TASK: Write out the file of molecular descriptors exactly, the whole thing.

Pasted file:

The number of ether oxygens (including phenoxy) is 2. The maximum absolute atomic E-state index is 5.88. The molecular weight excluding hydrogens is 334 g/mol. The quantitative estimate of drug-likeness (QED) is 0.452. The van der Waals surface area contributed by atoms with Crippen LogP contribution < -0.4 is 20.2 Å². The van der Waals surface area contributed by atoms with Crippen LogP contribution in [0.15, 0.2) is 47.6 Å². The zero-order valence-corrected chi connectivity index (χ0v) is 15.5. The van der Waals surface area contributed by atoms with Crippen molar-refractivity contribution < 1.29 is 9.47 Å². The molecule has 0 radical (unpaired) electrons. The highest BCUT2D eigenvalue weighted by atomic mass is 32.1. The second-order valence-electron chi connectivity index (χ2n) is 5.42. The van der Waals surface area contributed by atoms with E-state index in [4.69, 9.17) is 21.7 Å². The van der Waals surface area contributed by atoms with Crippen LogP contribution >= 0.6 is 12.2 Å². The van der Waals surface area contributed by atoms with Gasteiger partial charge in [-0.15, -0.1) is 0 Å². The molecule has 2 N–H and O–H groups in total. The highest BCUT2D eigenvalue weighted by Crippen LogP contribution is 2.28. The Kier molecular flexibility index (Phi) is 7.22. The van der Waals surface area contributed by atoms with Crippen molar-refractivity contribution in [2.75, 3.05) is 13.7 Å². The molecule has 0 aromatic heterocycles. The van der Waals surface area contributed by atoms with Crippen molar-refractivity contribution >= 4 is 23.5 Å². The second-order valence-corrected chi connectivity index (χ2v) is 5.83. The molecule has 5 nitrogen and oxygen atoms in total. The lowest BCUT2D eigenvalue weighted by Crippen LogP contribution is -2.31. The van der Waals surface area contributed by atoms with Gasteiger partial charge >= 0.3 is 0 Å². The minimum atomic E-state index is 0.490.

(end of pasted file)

The number of ether oxygens (including phenoxy) is 2. The maximum absolute atomic E-state index is 5.88. The molecular weight excluding hydrogens is 334 g/mol. The quantitative estimate of drug-likeness (QED) is 0.452. The van der Waals surface area contributed by atoms with Crippen LogP contribution < -0.4 is 20.2 Å². The van der Waals surface area contributed by atoms with Crippen LogP contribution in [0.15, 0.2) is 47.6 Å². The zero-order valence-corrected chi connectivity index (χ0v) is 15.5. The van der Waals surface area contributed by atoms with Crippen molar-refractivity contribution < 1.29 is 9.47 Å². The molecule has 0 radical (unpaired) electrons. The highest BCUT2D eigenvalue weighted by atomic mass is 32.1. The second-order valence-electron chi connectivity index (χ2n) is 5.42. The van der Waals surface area contributed by atoms with E-state index in [4.69, 9.17) is 21.7 Å². The van der Waals surface area contributed by atoms with Crippen LogP contribution >= 0.6 is 12.2 Å². The van der Waals surface area contributed by atoms with Gasteiger partial charge in [-0.15, -0.1) is 0 Å². The molecule has 2 N–H and O–H groups in total. The highest BCUT2D eigenvalue weighted by Crippen LogP contribution is 2.28. The Kier molecular flexibility index (Phi) is 7.22. The van der Waals surface area contributed by atoms with Crippen molar-refractivity contribution in [2.75, 3.05) is 13.7 Å². The molecule has 0 aromatic heterocycles. The van der Waals surface area contributed by atoms with Crippen molar-refractivity contribution >= 4 is 23.5 Å². The second-order valence-corrected chi connectivity index (χ2v) is 5.83. The molecule has 5 nitrogen and oxygen atoms in total. The lowest BCUT2D eigenvalue weighted by Crippen LogP contribution is -2.31. The van der Waals surface area contributed by atoms with Gasteiger partial charge >= 0.3 is 0 Å². The minimum atomic E-state index is 0.490.